People need to induce Vitamin C daily into their diets as it does not store in the body. Vitamin C assists our bodies to produce Collagen and some other neurotransmitters. As an antioxidant in nature, it tends to eliminate undesirable oxidative substances. In the body, it goes about as a cancer prevention agent, assisting with shielding cells from the harm brought about by free radicals. Free radicals are intensified framed when our bodies convert the food we eat into energy. Individuals are likewise presented to liberated radicals in the climate from tobacco smoke, air contamination, and bright light from the sun.

The deficiency of Vitamin C might bring about scurvy, which causes draining gums, a loss of teeth, faulty tissue development, and wound mending.

Food Resources:

Raw vegetables and fruits contain Vitamin C however overcooking can ruin vitamin C in food. hence it is best to take it in its natural form. Red and green peppers, oranges and orange juice, grapefruit, kiwifruit, strawberries, spinach and other green, leafy vegetables, tomatoes, potatoes, and green peas contain a rich amount of vitamin C.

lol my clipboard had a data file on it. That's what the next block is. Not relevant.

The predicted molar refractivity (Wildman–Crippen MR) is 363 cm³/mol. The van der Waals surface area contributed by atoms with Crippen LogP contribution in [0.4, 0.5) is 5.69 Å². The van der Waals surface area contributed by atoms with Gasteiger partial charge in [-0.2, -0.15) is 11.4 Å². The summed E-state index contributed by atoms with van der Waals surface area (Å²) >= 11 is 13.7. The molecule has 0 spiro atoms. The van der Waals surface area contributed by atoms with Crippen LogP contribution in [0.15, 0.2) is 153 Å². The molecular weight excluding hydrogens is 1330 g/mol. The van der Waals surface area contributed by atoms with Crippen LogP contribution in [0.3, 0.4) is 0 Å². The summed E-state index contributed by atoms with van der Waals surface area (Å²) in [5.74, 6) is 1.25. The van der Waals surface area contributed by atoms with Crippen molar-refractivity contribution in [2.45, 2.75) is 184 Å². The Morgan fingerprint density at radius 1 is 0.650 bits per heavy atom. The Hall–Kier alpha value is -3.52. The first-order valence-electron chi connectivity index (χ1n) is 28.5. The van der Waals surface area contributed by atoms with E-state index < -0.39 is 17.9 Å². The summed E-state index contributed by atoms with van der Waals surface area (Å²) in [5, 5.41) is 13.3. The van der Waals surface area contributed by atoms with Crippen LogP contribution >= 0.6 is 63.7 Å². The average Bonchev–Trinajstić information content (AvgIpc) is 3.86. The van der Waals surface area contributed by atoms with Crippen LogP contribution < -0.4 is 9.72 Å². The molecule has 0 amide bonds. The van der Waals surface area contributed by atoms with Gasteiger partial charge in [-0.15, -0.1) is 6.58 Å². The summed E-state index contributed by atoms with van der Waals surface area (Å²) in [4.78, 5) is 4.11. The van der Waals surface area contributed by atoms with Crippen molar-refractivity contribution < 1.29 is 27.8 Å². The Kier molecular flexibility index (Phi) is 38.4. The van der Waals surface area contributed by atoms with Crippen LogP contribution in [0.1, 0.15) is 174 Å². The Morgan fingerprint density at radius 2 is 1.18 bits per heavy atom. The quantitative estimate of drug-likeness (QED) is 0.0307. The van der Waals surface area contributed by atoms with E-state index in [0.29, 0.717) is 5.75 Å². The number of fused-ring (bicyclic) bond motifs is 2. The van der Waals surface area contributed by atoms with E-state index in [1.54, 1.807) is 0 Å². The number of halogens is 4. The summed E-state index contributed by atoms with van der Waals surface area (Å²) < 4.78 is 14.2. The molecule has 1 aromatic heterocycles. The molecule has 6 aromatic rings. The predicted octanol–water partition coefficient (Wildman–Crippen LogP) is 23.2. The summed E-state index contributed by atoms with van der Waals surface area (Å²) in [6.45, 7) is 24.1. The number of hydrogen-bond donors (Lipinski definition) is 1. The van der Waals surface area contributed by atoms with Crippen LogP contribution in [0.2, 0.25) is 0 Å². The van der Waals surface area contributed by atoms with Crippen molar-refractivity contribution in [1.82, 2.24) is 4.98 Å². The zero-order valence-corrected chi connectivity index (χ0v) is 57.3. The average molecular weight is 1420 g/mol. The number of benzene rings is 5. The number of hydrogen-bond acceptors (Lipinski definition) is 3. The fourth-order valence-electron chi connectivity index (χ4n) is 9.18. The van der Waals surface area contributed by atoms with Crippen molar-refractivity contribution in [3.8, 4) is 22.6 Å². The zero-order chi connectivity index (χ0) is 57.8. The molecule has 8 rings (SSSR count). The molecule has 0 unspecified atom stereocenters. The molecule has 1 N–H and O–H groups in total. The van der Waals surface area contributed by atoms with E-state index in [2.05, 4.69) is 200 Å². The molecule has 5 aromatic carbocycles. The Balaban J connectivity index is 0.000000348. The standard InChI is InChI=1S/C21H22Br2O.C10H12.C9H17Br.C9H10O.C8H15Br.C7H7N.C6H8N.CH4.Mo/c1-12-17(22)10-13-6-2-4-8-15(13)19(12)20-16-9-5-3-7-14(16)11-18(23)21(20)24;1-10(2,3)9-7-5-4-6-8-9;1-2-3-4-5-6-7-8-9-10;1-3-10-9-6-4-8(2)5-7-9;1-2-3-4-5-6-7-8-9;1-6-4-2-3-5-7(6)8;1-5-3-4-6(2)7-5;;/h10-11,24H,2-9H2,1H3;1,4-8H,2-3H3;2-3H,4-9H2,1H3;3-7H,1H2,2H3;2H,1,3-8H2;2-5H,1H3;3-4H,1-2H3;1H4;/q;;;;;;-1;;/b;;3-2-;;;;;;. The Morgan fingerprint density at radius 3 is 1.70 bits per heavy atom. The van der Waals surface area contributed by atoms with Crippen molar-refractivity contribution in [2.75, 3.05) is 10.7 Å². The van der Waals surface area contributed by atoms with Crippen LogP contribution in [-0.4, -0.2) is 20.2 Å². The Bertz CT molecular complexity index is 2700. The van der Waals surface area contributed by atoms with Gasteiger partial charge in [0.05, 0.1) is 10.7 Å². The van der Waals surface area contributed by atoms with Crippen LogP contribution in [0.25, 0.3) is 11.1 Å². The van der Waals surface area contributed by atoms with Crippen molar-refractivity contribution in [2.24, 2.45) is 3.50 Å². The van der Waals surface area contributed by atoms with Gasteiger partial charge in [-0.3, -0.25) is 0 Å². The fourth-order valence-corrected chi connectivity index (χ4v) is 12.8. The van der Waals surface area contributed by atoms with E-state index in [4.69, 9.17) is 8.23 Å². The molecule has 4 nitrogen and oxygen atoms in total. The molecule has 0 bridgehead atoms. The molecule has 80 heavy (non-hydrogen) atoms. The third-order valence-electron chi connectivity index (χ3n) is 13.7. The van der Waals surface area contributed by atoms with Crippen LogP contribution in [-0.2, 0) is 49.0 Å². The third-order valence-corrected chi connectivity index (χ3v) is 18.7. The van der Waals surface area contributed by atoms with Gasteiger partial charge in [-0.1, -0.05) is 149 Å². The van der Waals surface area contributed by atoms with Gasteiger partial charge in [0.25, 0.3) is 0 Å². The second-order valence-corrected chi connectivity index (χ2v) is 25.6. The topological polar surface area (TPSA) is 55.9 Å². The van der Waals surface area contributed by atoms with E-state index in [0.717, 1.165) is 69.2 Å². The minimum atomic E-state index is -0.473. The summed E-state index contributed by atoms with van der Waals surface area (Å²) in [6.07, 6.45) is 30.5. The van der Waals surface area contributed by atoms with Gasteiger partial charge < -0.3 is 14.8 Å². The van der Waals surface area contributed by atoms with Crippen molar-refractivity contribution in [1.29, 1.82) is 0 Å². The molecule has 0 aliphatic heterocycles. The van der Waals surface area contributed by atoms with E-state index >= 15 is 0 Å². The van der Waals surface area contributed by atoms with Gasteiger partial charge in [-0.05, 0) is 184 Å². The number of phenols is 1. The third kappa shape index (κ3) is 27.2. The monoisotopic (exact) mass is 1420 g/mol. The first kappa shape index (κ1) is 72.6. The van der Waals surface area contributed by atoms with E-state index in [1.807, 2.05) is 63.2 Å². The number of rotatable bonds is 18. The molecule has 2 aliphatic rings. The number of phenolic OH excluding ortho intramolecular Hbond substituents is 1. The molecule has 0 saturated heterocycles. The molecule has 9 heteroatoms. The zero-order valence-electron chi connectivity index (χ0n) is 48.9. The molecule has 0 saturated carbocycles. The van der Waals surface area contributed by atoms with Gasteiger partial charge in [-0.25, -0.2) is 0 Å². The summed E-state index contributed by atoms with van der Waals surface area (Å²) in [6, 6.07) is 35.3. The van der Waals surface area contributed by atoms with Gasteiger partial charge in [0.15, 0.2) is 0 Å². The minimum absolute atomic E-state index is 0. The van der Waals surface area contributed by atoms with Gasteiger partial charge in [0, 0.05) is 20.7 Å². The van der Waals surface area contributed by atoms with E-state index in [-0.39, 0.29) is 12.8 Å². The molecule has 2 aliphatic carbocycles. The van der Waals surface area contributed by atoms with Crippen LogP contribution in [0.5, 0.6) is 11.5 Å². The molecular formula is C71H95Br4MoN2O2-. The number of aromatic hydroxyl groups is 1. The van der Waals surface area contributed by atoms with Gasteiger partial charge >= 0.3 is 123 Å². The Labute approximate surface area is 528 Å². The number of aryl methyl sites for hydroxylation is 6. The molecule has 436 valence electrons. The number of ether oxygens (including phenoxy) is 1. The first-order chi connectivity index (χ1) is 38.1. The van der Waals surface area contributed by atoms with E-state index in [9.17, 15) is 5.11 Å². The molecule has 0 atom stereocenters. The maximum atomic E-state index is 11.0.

Vitamin C Benefits:

As vitamin C produces collagen which is a healing agent hence it is very vital for mending wounds. It helps in preventing heart diseases and keeping blood pressure levels in balance. It can help in lowering glucose levels and assist in the absorption of iron hence tending to anemia. Vitamin C also tends to treat pollution-related diseases such as allergies and asthma.

Vitamin D:

vitamin d

The Chemical name of vitamin D is ergocalciferol or cholecalciferol. It is a fat-soluble vitamin.

The human body produces vitamin D as a reaction to sun openness. An individual can likewise support their vitamin D admission through specific food varieties or supplements. Notwithstanding its name, vitamin D isn’t a nutrient, yet a prohormone, or forerunner of a chemical. Vitamins are supplements that the body cannot make, thus an individual should consume them in the eating routine. Nonetheless, the body can deliver Vitamin D. Calcium is a fundamental supplement required by every single living being, including people. Vitamin D is a prohormone that assists the body with retaining calcium, which is fundamental for bone well-being.